Following the UK’s exit from the EU, both parties have reached an agreement regarding the details of the National Insurance rules to be applied between the EU states and the UK from 1 January 2021. This agreement largely replicates the current EU social security coordination regulations and aims to ensure workers who move between the UK and the EU are required to only pay into one country’s social security scheme at a time, usually the country where the work takes place. There are special provisions for multi-state and detached workers, with current rules continuing to apply to those protected by the Withdrawal Agreement.
The rules for multi-state workers remain broadly the same, whereby the employee continues to pay National Insurance in their country of residence providing they carry out a substantial (25%) part of their activity there. Where this is not the case, the National Insurance liability will generally fall under the legislation of the country in which the employer has its registered office or place of business.
It is possible to secure a multi-state worker A1 certificate to exempt certain contributions in the host country and allow contributions to continue in the home country. Post 1 January 2021, we anticipate most A1 certificates that are already in existence to continue to be valid and would expect employees to continue to apply for them as required.
The detached worker rules also remain broadly the same and apply to employees sent by an employer to work temporarily in the UK or an EU state. In an EU country where the detached worker rules apply, the employee can apply for a certificate or document to continue only paying UK National Insurance contributions, providing the work is temporary (up to 2 years). This means the employee will only be required to pay social security in the UK and not in the country they are working in.
One major change to the detached worker rules, however, allows EU countries to ‘opt out’ of this arrangement. Each country must agree to apply the detached worker rules by 1 February 2021 for them to continue to apply. As such, there is currently no guarantee that these rules will apply for all postings until a time whereby each EU state formally confirms their respective agreement or non-agreement.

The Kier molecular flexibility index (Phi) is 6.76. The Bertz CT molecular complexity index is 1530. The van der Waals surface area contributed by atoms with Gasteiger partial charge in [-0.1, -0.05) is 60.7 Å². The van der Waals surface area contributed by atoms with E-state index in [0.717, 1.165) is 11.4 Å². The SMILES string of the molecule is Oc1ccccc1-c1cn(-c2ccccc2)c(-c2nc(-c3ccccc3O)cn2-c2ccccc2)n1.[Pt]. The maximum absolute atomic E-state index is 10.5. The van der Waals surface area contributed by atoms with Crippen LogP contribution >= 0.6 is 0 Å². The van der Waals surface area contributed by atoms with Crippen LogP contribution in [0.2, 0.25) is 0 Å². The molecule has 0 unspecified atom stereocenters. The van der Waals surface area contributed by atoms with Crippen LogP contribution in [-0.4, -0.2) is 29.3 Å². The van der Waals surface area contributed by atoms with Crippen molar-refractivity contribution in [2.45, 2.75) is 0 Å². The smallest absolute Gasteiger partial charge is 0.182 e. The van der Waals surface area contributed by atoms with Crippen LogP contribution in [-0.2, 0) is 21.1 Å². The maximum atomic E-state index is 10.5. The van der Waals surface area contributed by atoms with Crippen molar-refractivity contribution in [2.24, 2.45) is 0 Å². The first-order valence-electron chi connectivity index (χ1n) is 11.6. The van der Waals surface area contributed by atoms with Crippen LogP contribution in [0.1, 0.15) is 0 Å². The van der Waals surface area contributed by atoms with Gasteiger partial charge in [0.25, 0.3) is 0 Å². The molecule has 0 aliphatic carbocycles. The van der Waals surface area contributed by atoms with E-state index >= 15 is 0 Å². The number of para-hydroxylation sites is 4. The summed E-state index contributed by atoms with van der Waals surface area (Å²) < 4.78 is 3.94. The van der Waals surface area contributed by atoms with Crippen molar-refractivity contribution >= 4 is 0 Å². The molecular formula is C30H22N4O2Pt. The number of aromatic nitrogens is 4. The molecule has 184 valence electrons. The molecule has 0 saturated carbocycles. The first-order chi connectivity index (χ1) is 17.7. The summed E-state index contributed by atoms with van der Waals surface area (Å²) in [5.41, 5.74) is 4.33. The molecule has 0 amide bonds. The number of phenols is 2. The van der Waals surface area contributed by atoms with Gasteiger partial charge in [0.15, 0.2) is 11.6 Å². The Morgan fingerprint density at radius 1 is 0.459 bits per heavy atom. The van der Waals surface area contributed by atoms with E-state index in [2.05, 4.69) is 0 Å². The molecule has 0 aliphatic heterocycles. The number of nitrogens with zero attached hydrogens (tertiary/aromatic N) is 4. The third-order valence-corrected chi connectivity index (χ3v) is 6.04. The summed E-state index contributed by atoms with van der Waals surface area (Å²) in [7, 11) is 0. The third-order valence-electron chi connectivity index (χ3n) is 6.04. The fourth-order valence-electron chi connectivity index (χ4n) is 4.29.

For postings starting before 1 February 2021, and where an employee is being posted to a country yet to opt out of the detached worker rules, the employee will continue to only pay UK National Insurance contributions, providing they have the relevant documentation. This will remain the case unless the employee’s circumstances change (for example, change of employer, postings in another country without HMRC’s knowledge or any break in work) and will stand even if the relevant EU country subsequently opts out.
Where EU countries decide to opt out, employers and employees will be liable to pay contributions in the country where they are temporarily working (unless they are in the scope of the Withdrawal Agreement).
As at 13 January 2021, Austria, Hungary, Portugal, Sweden have already agreed to apply the detached worker rules. The latest list of countries applying the detached worker rules can be found here.
HMRC have issued specific guidance detailing the special rules for postings between the UK and Norway, Switzerland, Iceland and Liechtenstein which take effect from 1 January 2021:
- Norway: Employees working temporarily in Norway for a period of up to 3 years should apply for a certificate or document to continue paying UK National Insurance contributions. Applications must be made within 4 months of the start of their posting.
- Switzerland: Employees working temporarily in Switzerland for a period of up to 2 years should apply for a certificate or document to continue paying UK National Insurance contributions.
- Iceland: Employees working temporarily in Iceland (and a non-UK and non-EEA national) for a period up to 1 year should apply for a certificate or document to continue paying UK National Insurance contributions. This can be extended by a further year with agreement from the Iceland social security institution before the end of the first year.
- Liechtenstein: Employees working temporarily in Liechtenstein may be exposed to double contributions as there are no special rules currently in place to potentially remove the liability arising there. Employees posted from the UK will still be required to pay UK National Insurance contributions for the first 52 weeks of the posting.
Protection provided by the Withdrawal Agreement
Employees posted between the UK and the EU States, Norway, Switzerland, Iceland and Liechtenstein prior to 1 January 2021 should be protected by the Withdrawal Agreement. The Withdrawal Agreement ensures that current rules will apply to certain individuals from 1 January 2021 providing they continue their work as they were without any interruption.
Ultimately, an employee with a valid A1 certificate who continues with their posting will still be covered by that A1, i.e. social security will remain payable in the home country and not the host country.